Good grief, Fagin. FAGIN. How do we properly trope him? He's cast in this adaption in a much lighter and comedical tone. But the lovable rogue's character bounces all over the place. One minute he's fun and endearing, the next mentally unhinged, if anyone stumbles upon his secret horde. He gives the orphaned children of London a home, and teaches them how to survive, whereas the alternative is begging on the streets or ending up in the Workhouse. But despite the wealth he's accumulated, doesn't do much to improve theirs (or indeed his own) squalid living conditions.
Sikes can sometimes come under this too, particularly in his relationship with Nancy. It can be played as pretty much everything from him truly loving her and killing her more out of grief that she's betrayed him than outright anger, to being fairly disinterested in her and tolerating her presence for as long as she worships him.
Nancy's terrific "Reason You Suck" Speech to Bill after grudgingly helping steal Oliver back. He may have struck her to get her to kidnap the boy, but the moment she sees him about to beat Oliver, she puts herself between them. Even when Bill draws a belt to whip him, she grabs it and tells him that he will not lay a finger on the child. She doesn't care if he hits her again or kills her, she won't allow any harm to come to Oliver. She also reminds Fagin that she could ruin him, Sikes and the rest of the children with one word to the authorities - which she will do even if it means she goes down with them. The fact that Bill doesn't try to beat Oliver again says he knows she was not making an empty threat.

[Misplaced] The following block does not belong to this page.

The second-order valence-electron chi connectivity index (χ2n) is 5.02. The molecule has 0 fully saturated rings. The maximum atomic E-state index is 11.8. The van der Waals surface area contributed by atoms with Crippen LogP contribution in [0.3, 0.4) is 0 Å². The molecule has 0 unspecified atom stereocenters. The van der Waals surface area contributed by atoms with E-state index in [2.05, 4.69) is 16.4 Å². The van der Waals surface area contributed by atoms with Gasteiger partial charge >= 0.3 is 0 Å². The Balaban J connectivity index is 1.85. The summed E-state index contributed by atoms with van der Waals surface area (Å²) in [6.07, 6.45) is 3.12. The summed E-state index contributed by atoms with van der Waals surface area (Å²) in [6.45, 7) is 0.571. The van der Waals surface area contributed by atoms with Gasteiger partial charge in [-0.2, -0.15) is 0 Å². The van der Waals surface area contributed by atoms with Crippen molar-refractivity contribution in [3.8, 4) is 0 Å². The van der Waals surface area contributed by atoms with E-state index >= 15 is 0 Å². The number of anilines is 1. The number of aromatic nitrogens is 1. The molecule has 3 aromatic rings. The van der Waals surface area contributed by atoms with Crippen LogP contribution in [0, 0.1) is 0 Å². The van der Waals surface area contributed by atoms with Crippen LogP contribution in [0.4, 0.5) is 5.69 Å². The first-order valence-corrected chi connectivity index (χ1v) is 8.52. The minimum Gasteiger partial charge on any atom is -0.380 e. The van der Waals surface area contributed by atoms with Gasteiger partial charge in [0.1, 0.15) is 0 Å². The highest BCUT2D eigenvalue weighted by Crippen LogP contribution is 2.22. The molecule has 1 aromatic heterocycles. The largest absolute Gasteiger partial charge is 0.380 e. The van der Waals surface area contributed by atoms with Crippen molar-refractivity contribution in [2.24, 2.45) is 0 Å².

Nancy's death can also count as a Dying Moment of Awesome depending on how they choose to play it (certainly the case in the film). While Bill is beating her, she screams as loudly as possible to alert Mr Brownlow and at least ensure Oliver gets to safety.
The song "I Shall Scream". While it can be pretty funny, it has absolutely no bearing on the plot. Rather fittingly, it's left out of the 1968 movie version. It establishes a romance between Mr. Bumble and Ms. Corney, which is referenced later during one scene in the second act, and is thematically important: the Bumbles are evil, selfish people, and thus they make each other miserable rather than happy.
Cleverly subverted with "Oom Pah Pah". Upon first viewing, it's just a merry drinking song to get everyone in a good mood and doesn't appear to have any bearing on the plot. Then Sikes comes in and Nancy uses it as a diversion.
Due to the musical playing around with Fagin's character in ways that both make him more likable and also harder to figure out, he's one of the favourite characters.